A summary of the new features of Power BI Desktop introduced in November 2017
Part three of a five-part series of blogs

There's not too much to whet the appetite here: most of the changes are extensions to existing features, such as conditional formatting and column-by-example.

  1. Power BI Desktop - November 2017 Update Highlights
  2. Adding Columns from Examples - Further Improvements
  3. Rules-based conditional formatting for tables and matrices (this blog)
  4. Controlling Table and Matrix Cell Alignment
  5. Locking objects to prevent moving/resizing them

For a cumulative list of all of the updates to Power BI Desktop in the last few months, see this blog.  Our two-day Power BI Desktop course always uses the latest version of the software.

Posted by Andy Brown on 15 November 2017

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Rules-based conditional formatting for tables and matrices

It seems that Power BI Desktop is going the way of Excel, and getting ever more complicated conditional formatting.  For example, you can now create effects like this:

Colour scaling

Here sales up to £1000 are in light blue; sales between £1000 and £5000 are in normal blue; and sales of more than £5000 are in dark blue.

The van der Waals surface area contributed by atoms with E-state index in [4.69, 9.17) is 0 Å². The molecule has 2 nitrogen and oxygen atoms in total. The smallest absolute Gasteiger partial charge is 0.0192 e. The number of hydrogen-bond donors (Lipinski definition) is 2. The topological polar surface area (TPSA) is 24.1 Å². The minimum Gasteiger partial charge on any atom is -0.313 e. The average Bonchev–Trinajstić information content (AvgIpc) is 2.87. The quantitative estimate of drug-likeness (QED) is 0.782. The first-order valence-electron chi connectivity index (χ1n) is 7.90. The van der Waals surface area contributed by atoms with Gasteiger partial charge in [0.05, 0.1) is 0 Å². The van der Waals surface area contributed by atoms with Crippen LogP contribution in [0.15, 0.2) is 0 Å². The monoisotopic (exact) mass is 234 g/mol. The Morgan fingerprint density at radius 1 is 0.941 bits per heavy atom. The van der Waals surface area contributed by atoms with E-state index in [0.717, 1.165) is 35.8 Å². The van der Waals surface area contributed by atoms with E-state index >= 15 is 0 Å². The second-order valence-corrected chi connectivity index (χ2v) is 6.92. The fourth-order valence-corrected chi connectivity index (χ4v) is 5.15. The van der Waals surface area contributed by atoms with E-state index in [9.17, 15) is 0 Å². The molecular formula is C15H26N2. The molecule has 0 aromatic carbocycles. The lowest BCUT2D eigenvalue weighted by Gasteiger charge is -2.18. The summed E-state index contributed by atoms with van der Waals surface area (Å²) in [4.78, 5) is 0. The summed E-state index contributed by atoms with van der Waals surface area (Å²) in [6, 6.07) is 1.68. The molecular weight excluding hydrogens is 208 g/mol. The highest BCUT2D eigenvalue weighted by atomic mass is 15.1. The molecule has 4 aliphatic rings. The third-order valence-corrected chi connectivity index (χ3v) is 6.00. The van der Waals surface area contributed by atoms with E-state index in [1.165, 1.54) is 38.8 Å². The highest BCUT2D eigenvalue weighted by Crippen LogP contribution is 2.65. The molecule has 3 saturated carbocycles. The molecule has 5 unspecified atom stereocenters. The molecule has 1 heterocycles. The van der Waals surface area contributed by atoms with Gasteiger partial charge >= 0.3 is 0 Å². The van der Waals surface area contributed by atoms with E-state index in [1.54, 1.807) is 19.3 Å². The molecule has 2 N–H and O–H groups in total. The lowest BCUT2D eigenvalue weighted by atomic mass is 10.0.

To set rules for conditional formats like this, first invoke conditional formatting as usual:

Invoking conditional formatting

One way to start conditional formatting is through the field well (right-click on the field whose foreground or background colour you want to set).

Now tick the small but important Color by rules checkbox:

Color by rules

Tick this box to set formatting rules.

It's now pretty obvious how to proceed (keep clicking the Add button to add more rules, and set thresholds for each):

Accumulating rules

Here we've set 3 rules.

Power BI Desktop will apply rules in the order specified.  For this example, this means that any number between 0 and 1000 will satisfy the first condition, meaning that the other two conditions will never be tested.

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